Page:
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Should Marketing Own the Customer Experience

Should Marketing Own the Customer Experience?

Over the last decade, the role of Chief Marketing Officer has rapidly evolved. New technologies allow for better personalization, which 86 percent of consumers say play a role in their decisions to buy. Traditional marketing approaches—like “spray and pray” tactics where marketers create messages and simply hope their customers will respondno longer work.

Company leadership has taken notice. According to Gartner, a CEOs’ No. 1 priority for CMOs today is to lead customer experience at their businesses. There is an expectation for marketing to create exceptional brand moments at every customer touchpoint. According to an Economist Intelligence Unit poll, now more than a third of marketers manage customer experience, and high-level marketing executives expect that number will skyrocket to three-quarters of marketers within five years. Essentially, we are witnessing the transformation of the Chief Marketing Officer into the Chief Experience Officer. We can expect this transformation to continue, as more and more customer experience duties become synonymous with marketing duties.

We don’t know exactly how marketing will change in coming years. However, everyone at enterprise companies should prepare for customer experience playing a larger role in marketing than ever before. 8 in 10 executives tell the Economist they need to restructure marketing to better support their businesses, and 3 in 10 call the need urgent. Marketing needs to focus more on the customer experience across not only ads, but also at other functions directed toward customers.

The Rundown

The rise of mobile devices and social media have empowered consumers with a growing number of choices. Therefore, companies have focused more on customer experience to compete beyond traditional brand differentiation. Customer experience is the product of every interaction a consumer has with a company and is the main influence on defining a brand.  In fact, 64 percent of customers saying the customer experience is more important than price, and a Gartner study found that 89 percent of companies expect to compete mostly on the basis of customer experience. A lot of companies look to their CMOs to roll out experiences that are consistent, positive, and across many channels. They’re moving away from relying on customer support and sales and relying more on the experience as consumers get more power.

Get Ready to Lead

To avoid getting caught off guard, marketers should prepare to take ownership of their company’s customer experience. As brand leadership expert Erich Joachimsthaler tells the Harvard Business Review, marketers already shape “the brand through meaningful experiences using data, analytics, and technology.” They’re also “at the center of everything—from creating products and services to pricing them.” This positioning puts marketers in an ideal spot to collect data on customers and form good relationships with other departments.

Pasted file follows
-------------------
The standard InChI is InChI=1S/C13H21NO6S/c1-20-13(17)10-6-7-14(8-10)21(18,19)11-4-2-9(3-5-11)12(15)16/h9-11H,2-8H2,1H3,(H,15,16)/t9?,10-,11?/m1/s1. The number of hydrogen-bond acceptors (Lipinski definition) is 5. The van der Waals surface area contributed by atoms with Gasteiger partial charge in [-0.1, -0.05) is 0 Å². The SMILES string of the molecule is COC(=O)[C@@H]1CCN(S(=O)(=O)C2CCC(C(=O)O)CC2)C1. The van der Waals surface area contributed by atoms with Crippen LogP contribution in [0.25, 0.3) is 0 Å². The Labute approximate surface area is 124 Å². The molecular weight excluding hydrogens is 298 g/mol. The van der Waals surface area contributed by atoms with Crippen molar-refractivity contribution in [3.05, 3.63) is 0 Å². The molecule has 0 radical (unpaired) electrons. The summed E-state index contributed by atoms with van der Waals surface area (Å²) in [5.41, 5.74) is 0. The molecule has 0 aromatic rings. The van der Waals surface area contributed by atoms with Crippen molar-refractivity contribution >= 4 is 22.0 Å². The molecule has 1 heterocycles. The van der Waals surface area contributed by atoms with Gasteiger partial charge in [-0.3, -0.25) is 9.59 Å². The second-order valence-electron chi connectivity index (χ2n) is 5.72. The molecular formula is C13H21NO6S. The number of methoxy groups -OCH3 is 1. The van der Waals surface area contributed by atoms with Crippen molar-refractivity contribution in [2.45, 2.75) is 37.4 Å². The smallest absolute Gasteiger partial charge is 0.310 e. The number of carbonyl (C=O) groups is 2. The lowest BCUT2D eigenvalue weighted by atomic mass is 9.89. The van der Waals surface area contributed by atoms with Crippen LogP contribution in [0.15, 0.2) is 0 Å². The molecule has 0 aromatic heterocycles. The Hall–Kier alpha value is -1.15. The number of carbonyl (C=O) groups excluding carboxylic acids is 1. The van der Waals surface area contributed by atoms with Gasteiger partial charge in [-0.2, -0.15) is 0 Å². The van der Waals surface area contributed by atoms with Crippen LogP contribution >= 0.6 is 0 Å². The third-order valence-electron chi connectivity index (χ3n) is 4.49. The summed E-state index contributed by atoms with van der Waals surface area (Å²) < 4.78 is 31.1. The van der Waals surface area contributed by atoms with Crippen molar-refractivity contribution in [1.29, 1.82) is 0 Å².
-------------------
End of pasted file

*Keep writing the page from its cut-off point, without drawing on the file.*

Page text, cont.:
Marketers can take a few small steps to prepare to deliver positive experiences to their customers. First, they must understand their customers better to deliver personalized service. According to the Economist, only half of marketers bother to use data to learn about and connect with their customers today. Within the next five years, however,  most marketers plan on using data to help them better interact with customers using modern technology.

Next, marketers need to brush up on their digital marketing skills, as traditional skills like advertising and branding become less relevant. Nearly 40 percent of top marketing executives want to see marketers improve their marketing operations and technology engagement expertise. Marketers need to move away from working on specific platforms and become generalists who can work efficiently across different omnichannel platforms including web, mobile, and digital. They can work with other departments, like IT, to supplement expertise where they fall short.

Marketers are still building brands and attracting sales as in the old days, but their approaches have shifted a lot with the focus on ‘experience’. While everyone in the company should play a role in customer experience, marketers will need to continue taking the lead more and more.